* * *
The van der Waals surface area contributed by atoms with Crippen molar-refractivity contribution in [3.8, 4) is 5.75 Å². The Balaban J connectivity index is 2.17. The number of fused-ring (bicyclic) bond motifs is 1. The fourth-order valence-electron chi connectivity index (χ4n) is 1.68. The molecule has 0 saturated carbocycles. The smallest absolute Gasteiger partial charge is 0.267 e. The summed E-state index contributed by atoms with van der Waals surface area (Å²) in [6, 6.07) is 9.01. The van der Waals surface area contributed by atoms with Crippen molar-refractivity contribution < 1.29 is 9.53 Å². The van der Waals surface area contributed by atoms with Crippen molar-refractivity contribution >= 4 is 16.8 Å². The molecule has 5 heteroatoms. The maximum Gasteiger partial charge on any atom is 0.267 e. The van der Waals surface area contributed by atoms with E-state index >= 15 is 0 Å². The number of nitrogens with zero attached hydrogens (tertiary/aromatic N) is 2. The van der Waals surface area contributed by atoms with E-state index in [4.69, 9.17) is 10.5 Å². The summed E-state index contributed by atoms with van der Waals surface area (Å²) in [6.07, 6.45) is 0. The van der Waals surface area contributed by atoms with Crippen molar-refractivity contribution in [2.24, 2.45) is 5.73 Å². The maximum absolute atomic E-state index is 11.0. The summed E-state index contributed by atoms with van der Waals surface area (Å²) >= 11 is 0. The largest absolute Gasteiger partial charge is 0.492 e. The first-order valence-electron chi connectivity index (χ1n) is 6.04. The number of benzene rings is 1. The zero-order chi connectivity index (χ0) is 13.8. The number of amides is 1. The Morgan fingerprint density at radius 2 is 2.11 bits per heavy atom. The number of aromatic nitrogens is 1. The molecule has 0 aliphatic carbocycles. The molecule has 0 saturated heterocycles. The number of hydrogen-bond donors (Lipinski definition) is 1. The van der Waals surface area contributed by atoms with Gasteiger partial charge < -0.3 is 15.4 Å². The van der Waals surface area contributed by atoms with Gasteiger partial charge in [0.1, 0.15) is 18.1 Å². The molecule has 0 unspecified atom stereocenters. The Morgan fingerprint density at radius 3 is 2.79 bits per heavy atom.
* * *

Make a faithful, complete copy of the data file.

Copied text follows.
The van der Waals surface area contributed by atoms with Crippen molar-refractivity contribution in [3.8, 4) is 5.75 Å². The Balaban J connectivity index is 2.17. The number of fused-ring (bicyclic) bond motifs is 1. The fourth-order valence-electron chi connectivity index (χ4n) is 1.68. The molecule has 0 saturated carbocycles. The smallest absolute Gasteiger partial charge is 0.267 e. The summed E-state index contributed by atoms with van der Waals surface area (Å²) in [6, 6.07) is 9.01. The van der Waals surface area contributed by atoms with Crippen molar-refractivity contribution < 1.29 is 9.53 Å². The van der Waals surface area contributed by atoms with Crippen molar-refractivity contribution >= 4 is 16.8 Å². The molecule has 5 heteroatoms. The maximum Gasteiger partial charge on any atom is 0.267 e. The van der Waals surface area contributed by atoms with E-state index >= 15 is 0 Å². The number of nitrogens with zero attached hydrogens (tertiary/aromatic N) is 2. The van der Waals surface area contributed by atoms with E-state index in [4.69, 9.17) is 10.5 Å². The summed E-state index contributed by atoms with van der Waals surface area (Å²) in [6.07, 6.45) is 0. The van der Waals surface area contributed by atoms with Crippen molar-refractivity contribution in [2.24, 2.45) is 5.73 Å². The maximum absolute atomic E-state index is 11.0. The summed E-state index contributed by atoms with van der Waals surface area (Å²) >= 11 is 0. The largest absolute Gasteiger partial charge is 0.492 e. The first-order valence-electron chi connectivity index (χ1n) is 6.04. The number of benzene rings is 1. The zero-order chi connectivity index (χ0) is 13.8. The number of amides is 1. The Morgan fingerprint density at radius 2 is 2.11 bits per heavy atom. The number of aromatic nitrogens is 1. The molecule has 0 aliphatic carbocycles. The molecule has 0 saturated heterocycles. The number of hydrogen-bond donors (Lipinski definition) is 1. The van der Waals surface area contributed by atoms with Gasteiger partial charge < -0.3 is 15.4 Å². The van der Waals surface area contributed by atoms with Gasteiger partial charge in [0.1, 0.15) is 18.1 Å². The molecule has 0 unspecified atom stereocenters. The Morgan fingerprint density at radius 3 is 2.79 bits per heavy atom.